Plot: In the realm of ants, tradition and conformity are the steadfast rules of life, do as you’re told and do what is best for the colony. While most ants follow this protocol to the letter, one ant seems to always be in trouble of some kind. Flik means well, but he tends to be impulsive and a little naive, eager to help the colony, but his ideas always seem to backfire. As this is the most important time of the year for the ants, Flik wants to help as much as he can, as the ants gather food as part of an annual tradition. The food is given to the grasshoppers as a tribute of sorts, for protection, though the grasshoppers seem to be the only thing the ants need protected from. The last of the food has been prepared and the ants run underground to await the grasshoppers, but Flik accidentally causes an accident that sinks the food to the bottom of a lake. The grasshoppers are irate and demand the food be regathered, which means the ants won’t have enough to survive the winter, but Flik has a plan. The colony allows him to leave and find protectors to fend off the grasshoppers, but in truth, they just want him out of the way while they try to meet the new deadline.

Entertainment Value: This was Pixar’s second feature, inspired by such sources as Seven Samurai and the classic animated short The Ant and the Grasshopper, an epic tale of a small scale world. This one isn’t often discussed with Pixar’s most acclaimed works, but I think it is a well crafted, very fun movie in all aspects. I appreciate that this is the kind of story that only animation can present, a hidden world brought to life on a grand scale and with a fantastic sense of humor, no less. The story here is simple and familiar, but it works well and to me, a big reason for that is how detailed and alive the film’s world is. The sheer volume of subtle, but effective touches and details is remarkable, down to the most minute details, ones that you might not even catch at first, but pick up on when you revisit the movie. This kind of depth within the world is impressive, even by Pixar’s high standard. The humor is warm and driven by the characters, with some nice in-jokes tossed in as well. A deep crew of memorable characters also helps, as the movie is populated with colorful and well developed bugs of all sorts. From the immense and painstaking detail to the vivid, varied characters, the world created for A Bug’s Life is simply an astonishing accomplishment.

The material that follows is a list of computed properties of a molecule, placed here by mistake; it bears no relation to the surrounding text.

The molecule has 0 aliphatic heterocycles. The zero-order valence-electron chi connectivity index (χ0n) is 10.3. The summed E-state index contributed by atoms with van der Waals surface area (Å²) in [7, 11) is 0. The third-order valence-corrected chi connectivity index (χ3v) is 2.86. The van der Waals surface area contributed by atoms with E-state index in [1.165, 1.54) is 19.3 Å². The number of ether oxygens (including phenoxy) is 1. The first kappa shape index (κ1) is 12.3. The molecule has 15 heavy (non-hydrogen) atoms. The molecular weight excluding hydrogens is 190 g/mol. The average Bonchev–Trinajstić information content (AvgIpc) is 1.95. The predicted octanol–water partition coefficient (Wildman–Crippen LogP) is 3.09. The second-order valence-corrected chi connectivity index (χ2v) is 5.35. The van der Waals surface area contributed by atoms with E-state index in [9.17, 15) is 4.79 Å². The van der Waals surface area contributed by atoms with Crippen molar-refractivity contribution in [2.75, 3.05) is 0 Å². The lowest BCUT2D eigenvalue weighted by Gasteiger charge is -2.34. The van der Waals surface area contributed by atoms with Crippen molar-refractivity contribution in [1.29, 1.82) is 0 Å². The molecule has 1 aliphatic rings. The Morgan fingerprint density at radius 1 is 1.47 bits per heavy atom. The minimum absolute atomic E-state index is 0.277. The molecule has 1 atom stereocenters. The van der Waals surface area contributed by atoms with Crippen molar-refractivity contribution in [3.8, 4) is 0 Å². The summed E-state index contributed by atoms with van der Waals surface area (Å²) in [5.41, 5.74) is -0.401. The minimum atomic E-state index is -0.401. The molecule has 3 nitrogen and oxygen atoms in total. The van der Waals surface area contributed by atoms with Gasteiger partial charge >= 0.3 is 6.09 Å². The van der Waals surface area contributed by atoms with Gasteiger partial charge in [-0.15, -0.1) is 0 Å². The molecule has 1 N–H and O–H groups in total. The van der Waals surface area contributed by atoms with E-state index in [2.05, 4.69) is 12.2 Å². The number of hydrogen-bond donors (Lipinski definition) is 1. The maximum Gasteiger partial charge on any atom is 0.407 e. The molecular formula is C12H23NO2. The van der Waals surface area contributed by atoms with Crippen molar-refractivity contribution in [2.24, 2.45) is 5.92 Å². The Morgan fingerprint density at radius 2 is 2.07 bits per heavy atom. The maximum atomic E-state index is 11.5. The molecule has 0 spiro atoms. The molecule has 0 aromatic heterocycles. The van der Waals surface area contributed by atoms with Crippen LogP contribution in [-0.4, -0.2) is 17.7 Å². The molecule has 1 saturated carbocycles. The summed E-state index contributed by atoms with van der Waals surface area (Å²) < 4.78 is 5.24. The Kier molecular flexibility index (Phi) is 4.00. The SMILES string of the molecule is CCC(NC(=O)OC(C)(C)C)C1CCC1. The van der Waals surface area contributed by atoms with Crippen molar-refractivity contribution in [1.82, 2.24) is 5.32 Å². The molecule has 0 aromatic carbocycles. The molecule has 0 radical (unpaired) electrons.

As you should be able to tell, I love the visuals in this movie and while Pixar has always progressed and improved in this area, I still think A Bug’s Life holds up well. The animation comes off as a little simplistic at times, but the attention to detail is on par with any animated feature out there. The character designs are fun and distinct, as even the ants are able to feel like separate characters in most cases, not just bland masses of insects. While I like the character designs, the most dynamic aspect of the animation is in the world itself, all the little touches included to make the realm of bugs into this living, breathing space. I especially appreciate that the visual details aren’t just for show, but often have a sense of humor or some inventive element. The cast here is stacked as well, with Dave Foley, Kevin Spacey, Julia Louis-Dreyfus, Hayden Panettiere, Denis Leary, Bonnie Hunt, and countless others. This one is filled with colorful, fun characters, but I think Phyllis Diller’s performance is especially fun, as she provides so much humor even in a smaller role. I wouldn’t rank this with Pixar’s best output in terms of cinematic depth, but I do love A Bug’s Life and it is one of my favorite Pixar productions.

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